Where does commissioning end and startup begin?  Does commissioning include the first fills?  For a gas-turbine compressor commissioning might include running the turbine with driven equipment uncoupled.  Is the initial equipment startup with the compressor coupled and moving gas for surge testing part of commissioning or startup?

Let's hit the common items of easy agreement, expand the list to include a variety of activities and table which each regard as construction, hookup, pre-commissioning, commissioning, maintenance, preservation, startup, etc.  We need to operate some utility systems to perform much of the completion work.  Is there differentiation between the utility systems and process systems?

Construction should be complete for systems or subsystems before any testing begins.  There should be commissioning procedures to define the various steps.  Inspection Test Records should be recorded in a database to track the construction completion status.

If we commission an instrument system to soon there may be other activities that undo our work.  Some examples include the reinstatement after flushing, chemical cleaning, helium leak detection, etc.  If we break something that was commissioned and replace it, what is the status of the various QA test records?

Consider preparing a table with the activities, your definition among the completion or commissioning status then invite a vote.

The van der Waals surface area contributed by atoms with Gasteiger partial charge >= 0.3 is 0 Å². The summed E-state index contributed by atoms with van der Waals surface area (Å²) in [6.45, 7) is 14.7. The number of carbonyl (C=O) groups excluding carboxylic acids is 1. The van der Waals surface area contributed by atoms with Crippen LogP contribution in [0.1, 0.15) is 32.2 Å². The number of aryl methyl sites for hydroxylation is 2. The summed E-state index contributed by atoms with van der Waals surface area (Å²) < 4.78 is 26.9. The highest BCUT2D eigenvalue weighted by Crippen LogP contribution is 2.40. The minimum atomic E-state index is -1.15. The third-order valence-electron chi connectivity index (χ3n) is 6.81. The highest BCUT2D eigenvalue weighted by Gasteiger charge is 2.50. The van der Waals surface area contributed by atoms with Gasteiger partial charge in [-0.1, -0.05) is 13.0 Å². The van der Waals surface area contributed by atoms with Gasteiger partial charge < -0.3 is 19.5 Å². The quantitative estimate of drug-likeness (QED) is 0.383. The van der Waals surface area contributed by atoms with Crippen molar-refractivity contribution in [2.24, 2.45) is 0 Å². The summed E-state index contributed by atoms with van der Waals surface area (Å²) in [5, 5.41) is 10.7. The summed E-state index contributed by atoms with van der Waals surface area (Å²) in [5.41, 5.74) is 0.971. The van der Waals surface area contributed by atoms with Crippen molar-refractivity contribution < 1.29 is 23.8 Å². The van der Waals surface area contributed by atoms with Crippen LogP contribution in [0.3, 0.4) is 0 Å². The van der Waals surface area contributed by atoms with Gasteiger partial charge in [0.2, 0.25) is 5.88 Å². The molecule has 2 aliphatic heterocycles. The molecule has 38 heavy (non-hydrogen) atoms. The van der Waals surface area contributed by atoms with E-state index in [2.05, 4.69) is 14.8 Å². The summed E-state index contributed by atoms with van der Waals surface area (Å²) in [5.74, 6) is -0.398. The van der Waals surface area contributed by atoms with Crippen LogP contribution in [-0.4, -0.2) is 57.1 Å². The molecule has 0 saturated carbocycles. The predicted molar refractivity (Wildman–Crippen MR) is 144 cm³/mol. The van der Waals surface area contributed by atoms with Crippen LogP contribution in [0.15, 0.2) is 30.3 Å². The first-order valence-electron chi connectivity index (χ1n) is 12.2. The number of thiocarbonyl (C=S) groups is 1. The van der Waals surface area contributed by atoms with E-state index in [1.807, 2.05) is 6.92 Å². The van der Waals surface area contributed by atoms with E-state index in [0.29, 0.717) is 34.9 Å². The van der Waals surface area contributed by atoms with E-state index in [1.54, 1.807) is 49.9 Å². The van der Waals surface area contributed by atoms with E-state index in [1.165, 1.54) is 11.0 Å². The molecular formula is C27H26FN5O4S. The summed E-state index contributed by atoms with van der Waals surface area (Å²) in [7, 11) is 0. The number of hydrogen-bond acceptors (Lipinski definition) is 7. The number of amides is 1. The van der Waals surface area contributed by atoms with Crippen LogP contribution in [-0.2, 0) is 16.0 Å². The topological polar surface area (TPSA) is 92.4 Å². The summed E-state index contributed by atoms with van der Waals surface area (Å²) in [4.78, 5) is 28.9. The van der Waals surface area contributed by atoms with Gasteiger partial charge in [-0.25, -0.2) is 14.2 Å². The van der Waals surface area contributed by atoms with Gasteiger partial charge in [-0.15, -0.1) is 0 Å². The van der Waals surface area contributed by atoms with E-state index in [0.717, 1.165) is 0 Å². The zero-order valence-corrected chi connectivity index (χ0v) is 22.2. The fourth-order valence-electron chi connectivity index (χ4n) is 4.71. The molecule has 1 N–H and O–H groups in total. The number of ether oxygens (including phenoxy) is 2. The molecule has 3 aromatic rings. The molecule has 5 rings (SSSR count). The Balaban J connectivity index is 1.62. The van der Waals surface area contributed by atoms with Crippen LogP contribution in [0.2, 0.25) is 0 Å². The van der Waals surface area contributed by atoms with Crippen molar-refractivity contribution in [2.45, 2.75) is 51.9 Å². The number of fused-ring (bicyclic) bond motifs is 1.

John

xnuke (Electrical)
8 Nov 03 17:59
In my opinion, construction is about building the system, and pre-commisioning is all about hardware and construction checks (e.g., checking wiring continuity, filling piping and performing hydrostatic checks). Once you start checking the functional operation of any equipment, even subsystems, you're into commissioning. By the listing above, I would call steps 1 and 2 as construction, step 3 as pre-commissioning, and the remainder as commisioning.

xnuke

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lcleveland (Mechanical)
25 Apr 05 21:38
to put it simply pre-commissioning is crossing the 't's and doting the 'i's.commissioning is when the rubber is put to the road.without putting the system through a total test you have not commissioned it.
jsummerfield (Electrical)
26 Apr 05 16:30
Just when does the rubber hit the road?  This sounds like startup.

Site activities extend beyond instrumentation and control system checkout.  Instrument types like to talk about loop checks and functional system testing.  Other pre-commissioning activities may include some of the following: